First and foremost, I want you to notice that the title of this article is not: “Why Social Media Won’t Work for Your Business.”
Social Media will work for any business that wishes to stand out in the marketplace. A business that spends the time coming up with a viable strategy, goals based on reasonable expectations and consistent execution, is the focus of the social media world. Geez…that sounds a little formal, doesn’t it? Let’s break it down.
Using social media as a tool for creating, promoting and increasing business is something that requires investment of both time and money that’s directed at a well-thought-out objective. Truth is, many companies are just out there flailing away, trying to build a social presence with no real ‘set’ goal in mind. They know they need to do something, and they know it needs to be in the area of social media, but their efforts – more often than not – end up misdirected. Therefore, the main reason Social Media doesn’t work for a company is: “Having No Plan.”
In order to come up with a plan we must ask some very specific questions. What are we trying to accomplish? Who is our audience? What do we want them to do? And, after they do it, how can we keep them engaged and interested in our company? Once those questions are answered, a business must then delve deeper. How will we determine if the plan is working? What will we receive from the plan? What do we have to spend to implement the plan, and how do we determine what the expenditure of time, money and resources should be? If it’s not working, how do we ‘tweak’ it to make it better? That’s a lot of questions, isn’t it?
When we’re building a social presence, we’re deciding who we are and who we wish to interact with, all the while determining how we can best keep our audience engaged. No person or company can be everything to everyone, and no matter how hard we try, not everyone is going to be interested, nor is everyone going to benefit from our offering. We have to pick a lane, so to speak, and find that absolute most effective strategy to make our business grow.
Reason number two for social media failure is: “Unreasonable Expectations.” If I build it they will come, right? Unfortunately, that only happens in the movies. All things worth achieving in business take time, money and commitment. If it was easy, everyone would do it, and then there would be no money to be made. Why? Because the supply would far outweigh the demand and there simply wouldn’t be enough of an audience for everyone to make money. Rule number two goes hand-in-hand with having a plan. First, what are you trying to accomplish? Second, how do you measure progress? What benchmarks are you setting, and in what period of time do you wish to achieve them? Are the benchmarks reasonable? Let’s face it, if you don’t really have anything to base you expectations on – besides how you think things should be – then you’ll most likely find yourself pretty disappointed in the results. We want to attract followers to our offering and then keep them engaged. Unless you are some well-known-actor, rock star or sports figure that makes millions of people head to Facebook or Twitter to see what you’re up to, you’re probably not going to have a world of followers suddenly beating a path to you door. Which means, you’re going to have to think ‘outside the box’ and work to acquire a reasonable number of followers that are going to actually mean something. Without a fan base you can’t accomplish much. It’s like going to a networking event where there are only five attendees circling the conference floor. Unless you’re incredibly lucky, you’re not going to get a lot done.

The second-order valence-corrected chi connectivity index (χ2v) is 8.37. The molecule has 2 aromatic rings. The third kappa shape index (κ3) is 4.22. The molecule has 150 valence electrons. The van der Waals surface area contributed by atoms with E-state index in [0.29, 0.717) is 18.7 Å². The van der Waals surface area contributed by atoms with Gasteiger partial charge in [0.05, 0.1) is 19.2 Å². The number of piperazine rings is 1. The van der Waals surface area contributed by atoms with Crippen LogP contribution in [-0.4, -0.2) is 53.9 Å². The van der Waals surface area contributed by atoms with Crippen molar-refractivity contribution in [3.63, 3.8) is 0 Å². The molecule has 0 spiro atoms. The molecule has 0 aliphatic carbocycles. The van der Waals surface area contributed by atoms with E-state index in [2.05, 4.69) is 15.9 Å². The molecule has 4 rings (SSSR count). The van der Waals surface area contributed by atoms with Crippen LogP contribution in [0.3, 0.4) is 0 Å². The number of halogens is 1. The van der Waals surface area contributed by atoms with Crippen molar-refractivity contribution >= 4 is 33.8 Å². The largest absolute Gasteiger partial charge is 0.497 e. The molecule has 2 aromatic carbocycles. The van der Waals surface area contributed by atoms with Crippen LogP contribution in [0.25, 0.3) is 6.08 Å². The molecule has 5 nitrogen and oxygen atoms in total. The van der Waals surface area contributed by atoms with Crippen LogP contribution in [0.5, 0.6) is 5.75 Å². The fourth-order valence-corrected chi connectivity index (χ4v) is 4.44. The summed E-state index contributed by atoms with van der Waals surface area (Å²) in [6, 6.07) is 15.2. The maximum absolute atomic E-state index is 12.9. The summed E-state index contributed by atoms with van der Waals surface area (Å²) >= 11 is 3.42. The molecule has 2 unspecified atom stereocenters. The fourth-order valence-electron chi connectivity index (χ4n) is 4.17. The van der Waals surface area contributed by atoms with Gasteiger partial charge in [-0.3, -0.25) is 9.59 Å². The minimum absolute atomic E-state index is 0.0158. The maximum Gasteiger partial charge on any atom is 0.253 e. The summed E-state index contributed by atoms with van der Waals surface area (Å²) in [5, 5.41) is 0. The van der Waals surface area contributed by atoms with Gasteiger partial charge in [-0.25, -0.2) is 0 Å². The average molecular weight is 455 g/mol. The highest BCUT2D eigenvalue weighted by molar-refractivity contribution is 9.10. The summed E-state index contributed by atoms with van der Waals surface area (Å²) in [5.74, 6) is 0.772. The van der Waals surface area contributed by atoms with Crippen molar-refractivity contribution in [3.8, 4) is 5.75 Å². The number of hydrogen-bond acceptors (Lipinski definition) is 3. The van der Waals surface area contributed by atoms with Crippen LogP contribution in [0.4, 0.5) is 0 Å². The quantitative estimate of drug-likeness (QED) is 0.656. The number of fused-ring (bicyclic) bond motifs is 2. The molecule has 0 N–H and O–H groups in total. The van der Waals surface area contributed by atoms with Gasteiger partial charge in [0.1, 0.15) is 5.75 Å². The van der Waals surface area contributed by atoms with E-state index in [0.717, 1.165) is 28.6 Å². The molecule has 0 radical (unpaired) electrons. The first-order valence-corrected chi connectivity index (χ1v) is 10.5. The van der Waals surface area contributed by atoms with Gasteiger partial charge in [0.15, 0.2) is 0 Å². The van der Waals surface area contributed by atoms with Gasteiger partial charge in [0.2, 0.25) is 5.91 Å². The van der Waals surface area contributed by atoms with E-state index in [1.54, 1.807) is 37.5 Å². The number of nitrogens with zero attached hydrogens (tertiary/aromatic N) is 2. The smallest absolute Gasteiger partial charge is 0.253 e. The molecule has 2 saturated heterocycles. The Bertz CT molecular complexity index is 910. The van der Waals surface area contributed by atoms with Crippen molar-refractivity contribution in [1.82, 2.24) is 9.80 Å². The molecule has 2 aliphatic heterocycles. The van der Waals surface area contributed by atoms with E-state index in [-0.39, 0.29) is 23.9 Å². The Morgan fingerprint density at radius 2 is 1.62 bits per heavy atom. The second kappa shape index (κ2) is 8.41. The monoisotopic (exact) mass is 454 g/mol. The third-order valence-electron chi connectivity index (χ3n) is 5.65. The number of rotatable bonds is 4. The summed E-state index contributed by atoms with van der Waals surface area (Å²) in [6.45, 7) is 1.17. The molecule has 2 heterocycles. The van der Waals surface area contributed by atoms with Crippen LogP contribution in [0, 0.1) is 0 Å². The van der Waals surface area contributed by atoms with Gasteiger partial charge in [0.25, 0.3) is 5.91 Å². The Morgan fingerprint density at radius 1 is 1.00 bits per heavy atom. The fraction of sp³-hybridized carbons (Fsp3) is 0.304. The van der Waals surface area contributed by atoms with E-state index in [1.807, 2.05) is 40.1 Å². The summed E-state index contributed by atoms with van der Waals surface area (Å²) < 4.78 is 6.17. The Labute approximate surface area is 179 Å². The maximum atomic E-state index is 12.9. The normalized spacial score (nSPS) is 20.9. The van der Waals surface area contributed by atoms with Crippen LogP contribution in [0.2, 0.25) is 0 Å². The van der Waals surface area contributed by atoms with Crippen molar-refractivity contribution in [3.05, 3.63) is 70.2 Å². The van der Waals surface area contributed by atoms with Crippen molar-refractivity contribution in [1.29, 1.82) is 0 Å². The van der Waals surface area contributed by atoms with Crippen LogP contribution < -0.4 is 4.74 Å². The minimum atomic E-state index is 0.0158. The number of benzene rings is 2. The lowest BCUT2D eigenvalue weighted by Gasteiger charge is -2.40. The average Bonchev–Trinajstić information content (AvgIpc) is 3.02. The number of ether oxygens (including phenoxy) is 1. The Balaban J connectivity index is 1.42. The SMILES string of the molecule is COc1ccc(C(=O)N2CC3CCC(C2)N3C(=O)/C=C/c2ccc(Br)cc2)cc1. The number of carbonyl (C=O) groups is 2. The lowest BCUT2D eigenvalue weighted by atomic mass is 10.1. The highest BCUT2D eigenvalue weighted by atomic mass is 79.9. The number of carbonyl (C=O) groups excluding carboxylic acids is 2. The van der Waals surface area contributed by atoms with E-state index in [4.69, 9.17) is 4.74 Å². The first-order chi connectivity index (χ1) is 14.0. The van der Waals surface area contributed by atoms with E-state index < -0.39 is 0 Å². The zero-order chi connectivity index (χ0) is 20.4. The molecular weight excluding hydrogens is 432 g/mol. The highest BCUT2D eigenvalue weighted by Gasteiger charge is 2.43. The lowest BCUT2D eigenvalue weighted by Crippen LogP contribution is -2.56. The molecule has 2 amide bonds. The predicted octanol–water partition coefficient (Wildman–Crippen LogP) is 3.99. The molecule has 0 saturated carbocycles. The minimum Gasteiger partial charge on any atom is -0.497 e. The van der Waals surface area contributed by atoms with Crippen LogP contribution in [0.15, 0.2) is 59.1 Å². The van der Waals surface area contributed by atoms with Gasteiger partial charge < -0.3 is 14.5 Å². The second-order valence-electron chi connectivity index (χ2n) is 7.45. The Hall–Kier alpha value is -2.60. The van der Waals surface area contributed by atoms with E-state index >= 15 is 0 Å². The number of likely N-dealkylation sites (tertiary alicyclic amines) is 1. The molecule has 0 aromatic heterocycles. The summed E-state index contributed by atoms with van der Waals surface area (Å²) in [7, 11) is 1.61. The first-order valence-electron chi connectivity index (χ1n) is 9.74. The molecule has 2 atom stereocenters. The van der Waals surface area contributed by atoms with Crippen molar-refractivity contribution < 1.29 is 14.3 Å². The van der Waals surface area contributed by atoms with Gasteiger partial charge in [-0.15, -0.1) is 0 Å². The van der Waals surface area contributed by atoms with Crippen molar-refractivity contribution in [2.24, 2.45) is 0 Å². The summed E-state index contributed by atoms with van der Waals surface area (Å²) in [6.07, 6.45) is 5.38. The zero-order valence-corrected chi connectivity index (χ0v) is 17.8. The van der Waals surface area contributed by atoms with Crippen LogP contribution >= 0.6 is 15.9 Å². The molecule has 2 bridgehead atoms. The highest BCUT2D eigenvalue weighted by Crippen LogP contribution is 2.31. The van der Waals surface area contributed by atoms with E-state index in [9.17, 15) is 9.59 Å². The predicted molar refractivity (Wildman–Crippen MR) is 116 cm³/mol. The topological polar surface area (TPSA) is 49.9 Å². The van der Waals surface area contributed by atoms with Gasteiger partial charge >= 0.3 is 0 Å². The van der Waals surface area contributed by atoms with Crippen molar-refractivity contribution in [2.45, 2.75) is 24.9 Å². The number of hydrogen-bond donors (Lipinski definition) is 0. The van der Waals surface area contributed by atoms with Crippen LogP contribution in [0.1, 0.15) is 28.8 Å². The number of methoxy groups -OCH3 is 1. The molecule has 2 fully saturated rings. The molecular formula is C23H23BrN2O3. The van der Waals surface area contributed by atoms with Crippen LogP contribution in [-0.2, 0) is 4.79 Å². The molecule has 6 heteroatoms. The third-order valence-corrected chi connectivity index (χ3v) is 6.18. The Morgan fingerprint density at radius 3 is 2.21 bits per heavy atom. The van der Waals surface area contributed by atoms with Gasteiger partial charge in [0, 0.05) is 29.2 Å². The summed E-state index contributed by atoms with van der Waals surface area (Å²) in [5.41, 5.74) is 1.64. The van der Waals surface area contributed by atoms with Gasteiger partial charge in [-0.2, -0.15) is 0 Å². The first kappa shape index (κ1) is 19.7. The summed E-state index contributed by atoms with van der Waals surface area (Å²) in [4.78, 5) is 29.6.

Reason number three: “Lack of Resources.” What does it cost to build a social presence? Depending on your company and what you’re trying to accomplish, it could take one or two full-time people to get all this going and moving in the right direction. Most smaller businesses just do not want to devote that kind of money to something they don’t know will work. They need that guarantee.
John Wanamaker said, “I know that half the money I spend on advertising is wasted; trouble is, I just don’t know which half.” Contrary to what most people think, building an online presence is NOT advertising. It’s all about building a group of fans and followers who “hopefully” will turn into promoters for your business. This can and will happen, but only when there are enough of them amassed.
There’s no time to wait. Build the audience first…then the business will come.
Be First Inc. Get Noticed!